It’s nice of my favorite baseball team to supply me with ethics stories, don’t you think? This one has management ethics, relationship ethics, journalism ethics, sexual harassment and professionalism.
The Boston Globe reported last week that Boston Red Sox manager John Farrell and Comcast SportsNet New England reporter Jessica Moran, who covered the team, were romantically involved. Moran promptly resigned. This quickly degenerated into the usual ethically muddled discussion by members of the public who watch George Stephanopoulos interview Hillary Clinton and see nothing amiss, and have been so badly taught the ethics basics that they couldn’t identify a conflict of interest if they tripped on one, and members of the news media, who, if anything, are worse. Among the questions being floated, and their somehow elusive answers…
These are consenting adults. Why aren’t they free to have a relationship?
Because they are professionals, with special duties to their constituencies and stakeholders, and the relationship between a reporter and her subject undermines independence, loyalty, trust and competence.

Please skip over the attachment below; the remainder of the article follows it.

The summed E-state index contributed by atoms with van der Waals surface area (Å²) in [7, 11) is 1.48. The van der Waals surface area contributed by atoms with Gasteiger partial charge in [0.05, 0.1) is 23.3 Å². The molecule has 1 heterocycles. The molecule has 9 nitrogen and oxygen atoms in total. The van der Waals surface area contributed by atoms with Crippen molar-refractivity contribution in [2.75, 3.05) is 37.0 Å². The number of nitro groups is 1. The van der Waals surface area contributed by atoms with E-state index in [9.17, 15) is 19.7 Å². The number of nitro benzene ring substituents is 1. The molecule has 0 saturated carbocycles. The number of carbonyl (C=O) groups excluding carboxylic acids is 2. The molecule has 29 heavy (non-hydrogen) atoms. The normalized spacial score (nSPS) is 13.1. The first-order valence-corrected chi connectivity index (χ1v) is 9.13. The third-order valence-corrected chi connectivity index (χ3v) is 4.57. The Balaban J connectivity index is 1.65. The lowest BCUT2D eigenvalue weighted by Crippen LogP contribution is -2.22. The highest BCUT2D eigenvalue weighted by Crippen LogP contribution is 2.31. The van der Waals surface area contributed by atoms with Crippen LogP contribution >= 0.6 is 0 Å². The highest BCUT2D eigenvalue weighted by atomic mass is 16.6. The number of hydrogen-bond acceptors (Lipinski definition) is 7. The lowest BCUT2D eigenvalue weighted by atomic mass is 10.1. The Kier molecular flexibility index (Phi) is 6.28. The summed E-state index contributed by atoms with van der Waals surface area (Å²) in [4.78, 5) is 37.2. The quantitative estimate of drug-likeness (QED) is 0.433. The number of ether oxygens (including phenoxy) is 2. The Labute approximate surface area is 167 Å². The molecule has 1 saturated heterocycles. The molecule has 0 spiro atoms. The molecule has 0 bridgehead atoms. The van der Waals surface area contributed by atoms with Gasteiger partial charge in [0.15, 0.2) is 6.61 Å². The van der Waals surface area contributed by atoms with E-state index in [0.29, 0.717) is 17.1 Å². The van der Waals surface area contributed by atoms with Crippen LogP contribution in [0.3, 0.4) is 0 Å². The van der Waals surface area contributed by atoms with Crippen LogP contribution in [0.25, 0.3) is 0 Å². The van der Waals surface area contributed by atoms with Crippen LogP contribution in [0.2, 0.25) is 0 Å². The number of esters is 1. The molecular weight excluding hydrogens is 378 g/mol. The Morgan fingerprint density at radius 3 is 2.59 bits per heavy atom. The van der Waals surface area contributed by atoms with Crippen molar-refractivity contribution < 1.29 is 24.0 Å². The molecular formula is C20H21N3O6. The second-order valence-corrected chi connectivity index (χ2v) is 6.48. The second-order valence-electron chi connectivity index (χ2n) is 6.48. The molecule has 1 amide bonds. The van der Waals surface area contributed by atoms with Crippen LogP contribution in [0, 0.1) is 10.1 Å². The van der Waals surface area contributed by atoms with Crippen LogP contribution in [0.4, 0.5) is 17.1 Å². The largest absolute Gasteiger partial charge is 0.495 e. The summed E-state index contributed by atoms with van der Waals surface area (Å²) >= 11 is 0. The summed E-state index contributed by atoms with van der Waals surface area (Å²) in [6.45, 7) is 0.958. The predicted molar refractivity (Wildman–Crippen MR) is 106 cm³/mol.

Why is it always the woman the one who has to lose her job?
It isn’t. The journalist has to lose her job, because the journalist breached the basic ethics of the profession. The baseball manager’s conduct is wrong, but comparatively tangential to his duties at worst. It is still seriously unethical, however, and undermines team culture and the status of other women who have duties involving the team. Farrell, by dating Moran, was sending a message to his players and other team personnel that these women are legitimate targets for sexual courtship rather than workplace colleagues. The relationship may have constituted third party sexual harassment, making other women feel as if team leadership had sent the message that they weren’t to be taken seriously as professionals.
Why is everyone making a big deal about this? She’s a beautiful young woman, covering a team of men. Isn’t this to be expected? Continue reading